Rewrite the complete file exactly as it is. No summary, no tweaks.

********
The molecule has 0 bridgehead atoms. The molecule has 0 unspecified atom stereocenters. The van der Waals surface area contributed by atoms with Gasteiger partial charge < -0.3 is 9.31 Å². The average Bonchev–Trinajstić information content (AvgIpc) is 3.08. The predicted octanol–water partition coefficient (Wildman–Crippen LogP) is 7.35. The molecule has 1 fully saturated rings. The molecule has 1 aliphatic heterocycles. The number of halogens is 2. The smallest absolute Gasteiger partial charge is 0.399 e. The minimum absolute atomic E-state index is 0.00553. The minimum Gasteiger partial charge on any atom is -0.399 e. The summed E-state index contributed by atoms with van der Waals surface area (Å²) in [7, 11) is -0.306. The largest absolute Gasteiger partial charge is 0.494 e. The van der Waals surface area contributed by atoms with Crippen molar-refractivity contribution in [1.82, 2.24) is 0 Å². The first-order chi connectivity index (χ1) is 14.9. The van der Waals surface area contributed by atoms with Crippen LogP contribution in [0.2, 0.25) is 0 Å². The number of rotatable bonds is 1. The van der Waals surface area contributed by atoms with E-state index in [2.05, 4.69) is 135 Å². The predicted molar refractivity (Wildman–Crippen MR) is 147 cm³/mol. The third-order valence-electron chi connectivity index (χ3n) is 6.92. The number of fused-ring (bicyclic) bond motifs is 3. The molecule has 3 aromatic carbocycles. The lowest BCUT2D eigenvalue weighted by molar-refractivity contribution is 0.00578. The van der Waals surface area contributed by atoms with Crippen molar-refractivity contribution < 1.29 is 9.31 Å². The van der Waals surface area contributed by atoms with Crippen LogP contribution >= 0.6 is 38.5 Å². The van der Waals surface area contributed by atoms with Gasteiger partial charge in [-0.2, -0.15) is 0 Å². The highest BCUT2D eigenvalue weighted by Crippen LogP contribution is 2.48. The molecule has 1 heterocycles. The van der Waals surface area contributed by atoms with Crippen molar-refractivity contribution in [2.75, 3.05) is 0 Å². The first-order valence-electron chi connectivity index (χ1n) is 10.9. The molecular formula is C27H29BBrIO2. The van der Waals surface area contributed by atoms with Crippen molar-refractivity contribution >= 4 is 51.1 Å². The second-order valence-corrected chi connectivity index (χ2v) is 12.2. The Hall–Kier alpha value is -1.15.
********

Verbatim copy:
The molecule has 0 bridgehead atoms. The molecule has 0 unspecified atom stereocenters. The van der Waals surface area contributed by atoms with Gasteiger partial charge < -0.3 is 9.31 Å². The average Bonchev–Trinajstić information content (AvgIpc) is 3.08. The predicted octanol–water partition coefficient (Wildman–Crippen LogP) is 7.35. The molecule has 1 fully saturated rings. The molecule has 1 aliphatic heterocycles. The number of halogens is 2. The smallest absolute Gasteiger partial charge is 0.399 e. The minimum absolute atomic E-state index is 0.00553. The minimum Gasteiger partial charge on any atom is -0.399 e. The summed E-state index contributed by atoms with van der Waals surface area (Å²) in [7, 11) is -0.306. The largest absolute Gasteiger partial charge is 0.494 e. The van der Waals surface area contributed by atoms with Crippen molar-refractivity contribution in [1.82, 2.24) is 0 Å². The first-order chi connectivity index (χ1) is 14.9. The van der Waals surface area contributed by atoms with Crippen LogP contribution in [0.2, 0.25) is 0 Å². The number of rotatable bonds is 1. The van der Waals surface area contributed by atoms with E-state index in [2.05, 4.69) is 135 Å². The predicted molar refractivity (Wildman–Crippen MR) is 147 cm³/mol. The third-order valence-electron chi connectivity index (χ3n) is 6.92. The number of fused-ring (bicyclic) bond motifs is 3. The molecule has 3 aromatic carbocycles. The lowest BCUT2D eigenvalue weighted by molar-refractivity contribution is 0.00578. The van der Waals surface area contributed by atoms with Crippen molar-refractivity contribution < 1.29 is 9.31 Å². The van der Waals surface area contributed by atoms with Crippen LogP contribution >= 0.6 is 38.5 Å². The van der Waals surface area contributed by atoms with Gasteiger partial charge in [-0.2, -0.15) is 0 Å². The highest BCUT2D eigenvalue weighted by Crippen LogP contribution is 2.48. The molecule has 1 heterocycles. The van der Waals surface area contributed by atoms with Crippen molar-refractivity contribution in [2.75, 3.05) is 0 Å². The first-order valence-electron chi connectivity index (χ1n) is 10.9. The molecular formula is C27H29BBrIO2. The van der Waals surface area contributed by atoms with Crippen molar-refractivity contribution >= 4 is 51.1 Å². The second-order valence-corrected chi connectivity index (χ2v) is 12.2. The Hall–Kier alpha value is -1.15.